The Farmer S Bride Annotated Bibliography


Description:Callaloo, the premier African and African-American literary journal, publishes original works by and critical studies of black writers worldwide. The journal offers a rich mixture of fiction, poetry, plays, critical essays, cultural studies, interviews, and visual art. Frequent annotated bibliographies, special thematic issues, and original art and photography are some of the features of this highly acclaimed international showcase of arts and letters. Special issues on Haiti and on Puerto Rican Women Writers have received awards from the Council of Editors of Learned Journals and the Association of American Publishers Professional Scholarly Publishing Division.

Coverage: 1976-2012 (No. 1 - Vol. 35, No. 4)

Moving Wall: 5 years (What is the moving wall?)

The "moving wall" represents the time period between the last issue available in JSTOR and the most recently published issue of a journal. Moving walls are generally represented in years. In rare instances, a publisher has elected to have a "zero" moving wall, so their current issues are available in JSTOR shortly after publication.
Note: In calculating the moving wall, the current year is not counted.
For example, if the current year is 2008 and a journal has a 5 year moving wall, articles from the year 2002 are available.

Terms Related to the Moving Wall
Fixed walls: Journals with no new volumes being added to the archive.
Absorbed: Journals that are combined with another title.
Complete: Journals that are no longer published or that have been combined with another title.

ISSN: 01612492

EISSN: 10806512

Subjects: Language & Literature, African American Studies, Area Studies, Humanities

Collections: Arts & Sciences I Collection, JSTOR Essential Collection, Language & Literature Collection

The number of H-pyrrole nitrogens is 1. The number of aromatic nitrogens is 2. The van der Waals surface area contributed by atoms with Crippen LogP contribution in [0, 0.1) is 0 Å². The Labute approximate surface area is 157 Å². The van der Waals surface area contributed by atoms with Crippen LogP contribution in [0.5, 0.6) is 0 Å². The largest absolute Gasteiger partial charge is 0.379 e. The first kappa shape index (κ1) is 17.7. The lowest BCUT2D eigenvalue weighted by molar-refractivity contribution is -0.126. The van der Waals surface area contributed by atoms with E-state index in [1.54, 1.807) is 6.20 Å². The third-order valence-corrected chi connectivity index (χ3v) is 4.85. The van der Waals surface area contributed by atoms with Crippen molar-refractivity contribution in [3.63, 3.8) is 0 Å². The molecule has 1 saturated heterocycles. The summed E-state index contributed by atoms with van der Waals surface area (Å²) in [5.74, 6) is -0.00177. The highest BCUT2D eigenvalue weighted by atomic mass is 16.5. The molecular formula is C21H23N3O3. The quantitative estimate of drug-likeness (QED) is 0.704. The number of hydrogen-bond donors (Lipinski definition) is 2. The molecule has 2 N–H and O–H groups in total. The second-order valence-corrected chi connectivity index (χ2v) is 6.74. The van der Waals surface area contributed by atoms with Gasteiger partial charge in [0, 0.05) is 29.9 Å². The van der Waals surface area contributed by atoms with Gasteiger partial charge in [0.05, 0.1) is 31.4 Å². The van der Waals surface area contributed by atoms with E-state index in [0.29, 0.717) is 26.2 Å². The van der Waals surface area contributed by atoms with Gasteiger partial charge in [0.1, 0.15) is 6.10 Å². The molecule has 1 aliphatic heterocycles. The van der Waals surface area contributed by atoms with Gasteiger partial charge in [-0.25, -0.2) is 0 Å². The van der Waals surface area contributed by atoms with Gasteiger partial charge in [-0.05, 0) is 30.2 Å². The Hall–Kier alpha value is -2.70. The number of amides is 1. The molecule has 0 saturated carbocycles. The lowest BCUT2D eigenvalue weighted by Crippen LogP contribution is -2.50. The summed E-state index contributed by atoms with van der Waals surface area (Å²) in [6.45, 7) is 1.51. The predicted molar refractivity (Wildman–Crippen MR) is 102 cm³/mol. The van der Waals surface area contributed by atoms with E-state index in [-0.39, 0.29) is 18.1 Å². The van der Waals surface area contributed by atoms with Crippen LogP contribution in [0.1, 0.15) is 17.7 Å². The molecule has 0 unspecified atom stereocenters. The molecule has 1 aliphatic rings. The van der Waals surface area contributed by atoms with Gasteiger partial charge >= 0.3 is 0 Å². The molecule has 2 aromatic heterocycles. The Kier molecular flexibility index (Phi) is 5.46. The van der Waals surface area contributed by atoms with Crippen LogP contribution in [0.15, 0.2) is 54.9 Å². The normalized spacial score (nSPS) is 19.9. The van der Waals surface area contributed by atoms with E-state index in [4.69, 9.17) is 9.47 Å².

Three summers since I chose a maid,

     Too young maybe—but more’s to do

     At harvest-time than bide and woo.

              When us was wed she turned afraid

     Of love and me and all things human;

     Like the shut of a winter’s day

     Her smile went out, and ’twadn’t a woman—

            More like a little frightened fay.

                    One night, in the Fall, she runned away.

     “Out ’mong the sheep, her be,” they said,

     ’Should properly have been abed;

     But sure enough she wadn’t there

     Lying awake with her wide brown stare.

So over seven-acre field and up-along across the down

     We chased her, flying like a hare

     Before out lanterns. To Church-Town

              All in a shiver and a scare

     We caught her, fetched her home at last

              And turned the key upon her, fast.

     She does the work about the house

     As well as most, but like a mouse:

              Happy enough to chat and play

              With birds and rabbits and such as they,

              So long as men-folk keep away.

     “Not near, not near!” her eyes beseech

     When one of us comes within reach.

              The women say that beasts in stall

              Look round like children at her call.

              I’ve hardly heard her speak at all.

     Shy as a leveret, swift as he,

     Straight and slight as a young larch tree,

     Sweet as the first wild violets, she,

     To her wild self. But what to me?

     The short days shorten and the oaks are brown,

              The blue smoke rises to the low grey sky,

     One leaf in the still air falls slowly down,

              A magpie’s spotted feathers lie

     On the black earth spread white with rime,

     The berries redden up to Christmas-time.

              What’s Christmas-time without there be

              Some other in the house than we!

              She sleeps up in the attic there

              Alone, poor maid. ’Tis but a stair

     Betwixt us. Oh! my God! the down,

     The soft young down of her, the brown,

The brown of her—her eyes, her hair, her hair!

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